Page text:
One of the escorting cruisers, the USS Nashville, is seen in the distance.
(U.S. Navy photo)

Lieutenant Colonel James H. Doolittle, USAAF Wires a Japanese "friendship"medal to a bomb, for "return" to its originators in the first U.S. air raid on the Japanese Home Islands, April 1942. Photographed on board the USS Hornet, shortly before B-25 bombers were launched to attack Japan. U.S. Naval History & Heritage Command Photograph

Lieutenant Colonel James H. Doolittle, USAAF
Wires Japanese “friendship” medal to a bomb for “return” to its originators in first U.S. air raid on the Japanese Home Islands, April 1942. Photographed on board the USS Hornet, shortly before B-25 bombers launched to attack Japan.
(U.S. Naval History & Heritage Command Photograph)

Ultimately detected, hours prior to the planned raid and further out to sea than safely dictated, immediate action was demanded of the airmen.  Swiftly launching one by one in near gale force winds from a wildly heaving carrier deck, the bombers flew low over water toward Japan.  Their targets were industrial and military installations with planned escape to Chinese airfields unoccupied by the Japanese.

With fuel consumption a major concern, as well as threat of anti-aircraft fire and enemy interception, it was likely a one-way flight for these unescorted planes.   In the end, low on fuel with approaching night and deteriorating weather, none of the 16  bombers would reach their prearranged landings.

Lt. Col. Doolittle's B-25, the first of 16 bombers taking off from USS Hornet - 18 April 1942 (U.S. Navy photo)

Lt. Col. Doolittle’s B-25, the first of 16 bombers taking off from USS Hornet – 18 April 1942
(U.S. Navy photo)

Departure from the deck of the USS HORNET of an Army B-25 on its way to take part in first U.S. air raid on Japan. Doolittle Raid, April 1942. National Archives and Records Administration

Departure from the deck of the USS HORNET of an Army B-25 on its way to take part in first U.S. air raid on Japan. Doolittle Raid, April 1942.
(National Archives and Records Administration)

The attack, as predicted, was not without sacrifice.  Although most would survive, one would lose his life in bailing over China and two by ditching off the China coast.   Three of eight airmen, captured by Japanese, were ultimately executed.  A fourth perished in a Japanese prison.   All  having suffered harsh interrogation,  the remaining  captives  endured severe and prolonged confinement over three years.  Four others, seriously injured in the raid and rescued by Chinese, were treated dangerously close to Japanese  searching units.  One would linger hospitalized until 1943, while another crew of five, forced to land in Russia, was imprisoned for 14 months.

Lieutenant Colonel James H. Doolittle, USAAF, (center) with members of his flight crew and Chinese officials in China after the 18 April 1942 attack on Japan. (U.S. Army Air Forces Photograph, from the collections of the Naval Historical Center)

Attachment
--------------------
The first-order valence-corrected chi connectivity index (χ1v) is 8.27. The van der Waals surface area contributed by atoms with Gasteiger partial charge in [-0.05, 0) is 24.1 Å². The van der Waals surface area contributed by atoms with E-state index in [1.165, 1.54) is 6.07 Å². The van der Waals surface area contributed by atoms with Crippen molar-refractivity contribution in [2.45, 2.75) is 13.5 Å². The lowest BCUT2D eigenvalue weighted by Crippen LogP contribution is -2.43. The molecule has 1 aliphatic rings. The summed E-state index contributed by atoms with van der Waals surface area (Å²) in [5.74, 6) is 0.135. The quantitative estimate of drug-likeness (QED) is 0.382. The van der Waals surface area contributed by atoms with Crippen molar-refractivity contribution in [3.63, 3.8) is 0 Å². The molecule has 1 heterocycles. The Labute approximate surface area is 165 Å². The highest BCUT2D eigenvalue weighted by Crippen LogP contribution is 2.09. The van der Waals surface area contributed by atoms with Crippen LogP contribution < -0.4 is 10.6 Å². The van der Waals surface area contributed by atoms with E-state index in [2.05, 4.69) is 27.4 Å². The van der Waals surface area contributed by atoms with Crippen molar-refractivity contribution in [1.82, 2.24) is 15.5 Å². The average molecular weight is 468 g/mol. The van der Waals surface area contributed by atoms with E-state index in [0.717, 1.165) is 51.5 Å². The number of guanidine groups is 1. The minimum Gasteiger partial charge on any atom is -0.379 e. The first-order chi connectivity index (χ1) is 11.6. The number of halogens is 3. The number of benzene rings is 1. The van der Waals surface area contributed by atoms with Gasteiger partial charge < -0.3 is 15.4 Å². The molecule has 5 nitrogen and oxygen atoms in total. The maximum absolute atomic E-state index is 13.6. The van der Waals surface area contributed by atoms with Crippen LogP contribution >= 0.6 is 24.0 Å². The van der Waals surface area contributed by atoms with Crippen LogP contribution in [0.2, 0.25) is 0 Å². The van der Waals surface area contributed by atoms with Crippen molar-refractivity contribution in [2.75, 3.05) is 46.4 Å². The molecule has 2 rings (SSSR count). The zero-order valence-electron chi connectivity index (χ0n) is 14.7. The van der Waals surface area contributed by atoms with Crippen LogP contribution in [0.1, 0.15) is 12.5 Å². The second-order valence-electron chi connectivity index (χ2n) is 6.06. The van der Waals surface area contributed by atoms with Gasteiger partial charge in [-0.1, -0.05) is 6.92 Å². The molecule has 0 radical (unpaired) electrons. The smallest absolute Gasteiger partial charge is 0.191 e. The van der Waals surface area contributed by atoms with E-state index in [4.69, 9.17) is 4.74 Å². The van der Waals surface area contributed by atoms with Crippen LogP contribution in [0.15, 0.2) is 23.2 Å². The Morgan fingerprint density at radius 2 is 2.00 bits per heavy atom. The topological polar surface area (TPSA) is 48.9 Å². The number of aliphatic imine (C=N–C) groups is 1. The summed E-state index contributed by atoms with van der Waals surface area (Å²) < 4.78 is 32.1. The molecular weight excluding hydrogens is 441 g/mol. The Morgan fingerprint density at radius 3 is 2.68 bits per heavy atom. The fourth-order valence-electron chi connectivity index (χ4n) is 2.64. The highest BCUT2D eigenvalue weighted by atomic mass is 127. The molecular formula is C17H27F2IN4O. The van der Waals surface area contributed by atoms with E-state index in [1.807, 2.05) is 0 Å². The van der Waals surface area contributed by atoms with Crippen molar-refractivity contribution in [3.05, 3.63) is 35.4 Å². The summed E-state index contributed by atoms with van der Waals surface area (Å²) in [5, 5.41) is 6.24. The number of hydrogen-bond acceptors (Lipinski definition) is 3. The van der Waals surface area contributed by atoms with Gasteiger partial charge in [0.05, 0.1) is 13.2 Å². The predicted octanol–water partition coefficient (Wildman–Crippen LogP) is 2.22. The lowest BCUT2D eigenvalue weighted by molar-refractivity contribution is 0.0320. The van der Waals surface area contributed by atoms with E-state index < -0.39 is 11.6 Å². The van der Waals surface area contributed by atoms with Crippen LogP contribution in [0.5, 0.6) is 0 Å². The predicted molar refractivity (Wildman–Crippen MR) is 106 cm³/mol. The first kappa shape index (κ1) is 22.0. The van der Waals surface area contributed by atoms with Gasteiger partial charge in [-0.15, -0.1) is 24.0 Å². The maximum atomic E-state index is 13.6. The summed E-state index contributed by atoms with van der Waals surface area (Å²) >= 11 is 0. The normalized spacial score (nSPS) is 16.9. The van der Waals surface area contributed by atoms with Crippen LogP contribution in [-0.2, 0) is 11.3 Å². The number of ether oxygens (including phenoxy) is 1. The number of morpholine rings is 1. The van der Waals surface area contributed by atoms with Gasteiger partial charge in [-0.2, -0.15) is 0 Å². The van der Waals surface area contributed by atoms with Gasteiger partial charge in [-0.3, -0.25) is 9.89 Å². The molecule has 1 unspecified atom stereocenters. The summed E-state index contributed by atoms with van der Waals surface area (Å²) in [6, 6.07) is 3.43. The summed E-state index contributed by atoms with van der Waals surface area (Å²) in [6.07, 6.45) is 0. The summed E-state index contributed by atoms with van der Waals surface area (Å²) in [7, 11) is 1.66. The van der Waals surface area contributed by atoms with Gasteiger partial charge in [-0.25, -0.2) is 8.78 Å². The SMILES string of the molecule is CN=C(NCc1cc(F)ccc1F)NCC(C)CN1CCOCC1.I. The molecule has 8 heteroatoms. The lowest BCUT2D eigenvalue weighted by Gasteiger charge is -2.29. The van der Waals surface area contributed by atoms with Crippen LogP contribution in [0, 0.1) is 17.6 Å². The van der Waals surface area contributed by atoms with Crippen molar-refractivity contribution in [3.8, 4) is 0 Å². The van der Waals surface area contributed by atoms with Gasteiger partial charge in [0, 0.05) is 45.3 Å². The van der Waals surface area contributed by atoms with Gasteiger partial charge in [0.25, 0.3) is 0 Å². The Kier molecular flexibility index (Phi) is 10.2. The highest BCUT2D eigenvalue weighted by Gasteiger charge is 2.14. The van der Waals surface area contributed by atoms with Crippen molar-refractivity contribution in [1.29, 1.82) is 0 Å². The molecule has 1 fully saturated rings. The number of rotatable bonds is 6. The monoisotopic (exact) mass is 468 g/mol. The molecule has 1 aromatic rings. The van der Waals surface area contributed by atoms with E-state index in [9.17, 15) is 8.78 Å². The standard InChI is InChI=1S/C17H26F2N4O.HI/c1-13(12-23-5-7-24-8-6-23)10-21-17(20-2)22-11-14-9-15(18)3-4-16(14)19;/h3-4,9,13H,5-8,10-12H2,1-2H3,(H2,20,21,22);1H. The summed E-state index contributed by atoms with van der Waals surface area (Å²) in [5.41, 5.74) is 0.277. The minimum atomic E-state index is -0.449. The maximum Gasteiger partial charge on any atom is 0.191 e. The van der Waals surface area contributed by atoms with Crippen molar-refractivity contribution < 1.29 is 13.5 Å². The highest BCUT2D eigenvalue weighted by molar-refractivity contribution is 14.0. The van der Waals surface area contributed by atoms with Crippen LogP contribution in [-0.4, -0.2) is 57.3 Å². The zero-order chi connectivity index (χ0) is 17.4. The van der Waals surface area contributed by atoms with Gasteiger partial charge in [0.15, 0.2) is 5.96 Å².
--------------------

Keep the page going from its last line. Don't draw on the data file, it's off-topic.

Lieutenant Colonel James H. Doolittle, USAAF, (center) with members of his flight crew and Chinese officials in China after the 18 April 1942 attack on Japan.
(U.S. Army Air Forces Photograph, from the collections of the Naval Historical Center)

U.S. Army Air Force Lt. Robert L. Hite, blindfolded by his captors, is led from a Japanese transport plane after he and seven other flyers were flown from Shanghai to Tokyo. Hite was co-pilot of crew 16, 34th Bomb Squadron, of the "Doolittle Raiders". After 45 days in Japan, all eight were returned to China by ship and imprisoned in Shanghai. On 15 October 1942 three were executed, one died in captivity. The four others, including Hite, were eventually liberated on 20 August 1945. (U.S. Air Force photo) Today, Lt. Col. Hite is one of only four surviving Tokyo Raiders.

U.S. Army Air Force Lt. Robert L. Hite, blindfolded by his captors, is led from a Japanese transport plane after he and seven other flyers were flown from Shanghai to Tokyo. Hite was co-pilot of crew 16, 34th Bomb Squadron, of the “Doolittle Raiders.” After 45 days in Japan, all eight were returned to China by ship and imprisoned in Shanghai. On 15 October 1942 three were executed, one died in captivity. The four others, including Hite, were eventually liberated on 20 August 1945. (U.S. Air Force photo)
Lt. Col. Hite is one of only four surviving Tokyo Raiders.

Essentially all 16 bombers inevitably were lost.  Of the 15 reaching China, 11 were destroyed during bail-outs and 1 crash-landing, while 3 were ditched at sea.  The remaining bomber, seriously low on fuel, was confiscated upon reaching Russia.

Despite the minimal effect of the bombing, the mission proved a definitive success in its reciprocal lesson of vulnerability which took a toll on Imperial Japan and its military strategy.  The undertaking by these Raiders, which greatly boosted American and Allied morale, would generate strategic benefits for the U.S. in the Battle of Midway and disaster for the Japanese.